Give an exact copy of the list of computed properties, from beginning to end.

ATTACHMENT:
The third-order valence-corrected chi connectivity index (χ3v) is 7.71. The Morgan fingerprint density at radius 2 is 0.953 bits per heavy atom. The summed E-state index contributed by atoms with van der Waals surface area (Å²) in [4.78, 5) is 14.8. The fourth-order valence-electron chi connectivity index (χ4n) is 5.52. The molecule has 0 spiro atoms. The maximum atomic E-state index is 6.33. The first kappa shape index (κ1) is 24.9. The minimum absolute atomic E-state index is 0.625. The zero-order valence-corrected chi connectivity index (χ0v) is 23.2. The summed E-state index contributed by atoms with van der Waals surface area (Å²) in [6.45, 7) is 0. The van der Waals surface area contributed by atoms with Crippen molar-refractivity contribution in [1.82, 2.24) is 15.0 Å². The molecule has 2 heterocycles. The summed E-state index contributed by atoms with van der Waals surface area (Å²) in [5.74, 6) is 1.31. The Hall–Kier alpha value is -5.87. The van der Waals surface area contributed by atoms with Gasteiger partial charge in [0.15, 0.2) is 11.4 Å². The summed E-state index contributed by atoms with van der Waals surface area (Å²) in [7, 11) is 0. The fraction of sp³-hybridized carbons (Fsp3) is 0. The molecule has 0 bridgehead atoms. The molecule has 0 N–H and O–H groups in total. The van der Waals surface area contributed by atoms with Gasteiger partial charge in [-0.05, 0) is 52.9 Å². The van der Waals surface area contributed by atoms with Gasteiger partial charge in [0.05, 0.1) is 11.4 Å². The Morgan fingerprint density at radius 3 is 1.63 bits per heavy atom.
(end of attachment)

The third-order valence-corrected chi connectivity index (χ3v) is 7.71. The Morgan fingerprint density at radius 2 is 0.953 bits per heavy atom. The summed E-state index contributed by atoms with van der Waals surface area (Å²) in [4.78, 5) is 14.8. The fourth-order valence-electron chi connectivity index (χ4n) is 5.52. The molecule has 0 spiro atoms. The maximum atomic E-state index is 6.33. The first kappa shape index (κ1) is 24.9. The minimum absolute atomic E-state index is 0.625. The zero-order valence-corrected chi connectivity index (χ0v) is 23.2. The summed E-state index contributed by atoms with van der Waals surface area (Å²) in [6.45, 7) is 0. The van der Waals surface area contributed by atoms with Crippen molar-refractivity contribution in [1.82, 2.24) is 15.0 Å². The molecule has 2 heterocycles. The summed E-state index contributed by atoms with van der Waals surface area (Å²) in [5.74, 6) is 1.31. The Hall–Kier alpha value is -5.87. The van der Waals surface area contributed by atoms with Gasteiger partial charge in [0.15, 0.2) is 11.4 Å². The summed E-state index contributed by atoms with van der Waals surface area (Å²) in [7, 11) is 0. The fraction of sp³-hybridized carbons (Fsp3) is 0. The molecule has 0 bridgehead atoms. The molecule has 0 N–H and O–H groups in total. The van der Waals surface area contributed by atoms with Gasteiger partial charge in [-0.05, 0) is 52.9 Å². The van der Waals surface area contributed by atoms with Gasteiger partial charge in [0.05, 0.1) is 11.4 Å². The Morgan fingerprint density at radius 3 is 1.63 bits per heavy atom.